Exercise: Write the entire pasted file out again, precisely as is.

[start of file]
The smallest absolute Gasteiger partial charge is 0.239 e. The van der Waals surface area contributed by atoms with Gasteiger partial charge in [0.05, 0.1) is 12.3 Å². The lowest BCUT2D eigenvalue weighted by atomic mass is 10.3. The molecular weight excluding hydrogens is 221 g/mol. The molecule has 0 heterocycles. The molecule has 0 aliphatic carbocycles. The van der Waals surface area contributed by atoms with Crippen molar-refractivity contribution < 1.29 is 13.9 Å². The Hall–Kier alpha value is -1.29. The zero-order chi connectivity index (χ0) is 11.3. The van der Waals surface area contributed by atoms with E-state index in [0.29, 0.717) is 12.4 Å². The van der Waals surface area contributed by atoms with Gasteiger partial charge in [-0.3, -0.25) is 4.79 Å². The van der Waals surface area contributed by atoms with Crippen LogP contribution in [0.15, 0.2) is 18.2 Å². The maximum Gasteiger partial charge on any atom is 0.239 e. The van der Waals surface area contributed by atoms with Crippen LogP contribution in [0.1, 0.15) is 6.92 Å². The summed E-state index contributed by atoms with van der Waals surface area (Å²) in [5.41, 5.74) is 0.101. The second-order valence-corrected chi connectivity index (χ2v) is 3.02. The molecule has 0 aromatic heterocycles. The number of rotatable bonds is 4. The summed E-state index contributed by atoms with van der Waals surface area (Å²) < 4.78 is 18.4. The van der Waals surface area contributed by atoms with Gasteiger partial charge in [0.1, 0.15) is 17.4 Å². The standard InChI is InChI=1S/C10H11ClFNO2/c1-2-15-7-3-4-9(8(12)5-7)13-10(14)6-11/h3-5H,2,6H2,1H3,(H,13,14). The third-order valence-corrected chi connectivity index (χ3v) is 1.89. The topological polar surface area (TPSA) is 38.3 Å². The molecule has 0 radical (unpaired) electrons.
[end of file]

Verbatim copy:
The smallest absolute Gasteiger partial charge is 0.239 e. The van der Waals surface area contributed by atoms with Gasteiger partial charge in [0.05, 0.1) is 12.3 Å². The lowest BCUT2D eigenvalue weighted by atomic mass is 10.3. The molecular weight excluding hydrogens is 221 g/mol. The molecule has 0 heterocycles. The molecule has 0 aliphatic carbocycles. The van der Waals surface area contributed by atoms with Crippen molar-refractivity contribution < 1.29 is 13.9 Å². The Hall–Kier alpha value is -1.29. The zero-order chi connectivity index (χ0) is 11.3. The van der Waals surface area contributed by atoms with E-state index in [0.29, 0.717) is 12.4 Å². The van der Waals surface area contributed by atoms with Gasteiger partial charge in [-0.3, -0.25) is 4.79 Å². The van der Waals surface area contributed by atoms with Crippen LogP contribution in [0.15, 0.2) is 18.2 Å². The maximum Gasteiger partial charge on any atom is 0.239 e. The van der Waals surface area contributed by atoms with Crippen LogP contribution in [0.1, 0.15) is 6.92 Å². The summed E-state index contributed by atoms with van der Waals surface area (Å²) in [5.41, 5.74) is 0.101. The second-order valence-corrected chi connectivity index (χ2v) is 3.02. The molecule has 0 aromatic heterocycles. The number of rotatable bonds is 4. The summed E-state index contributed by atoms with van der Waals surface area (Å²) < 4.78 is 18.4. The van der Waals surface area contributed by atoms with Gasteiger partial charge in [0.1, 0.15) is 17.4 Å². The standard InChI is InChI=1S/C10H11ClFNO2/c1-2-15-7-3-4-9(8(12)5-7)13-10(14)6-11/h3-5H,2,6H2,1H3,(H,13,14). The third-order valence-corrected chi connectivity index (χ3v) is 1.89. The topological polar surface area (TPSA) is 38.3 Å². The molecule has 0 radical (unpaired) electrons.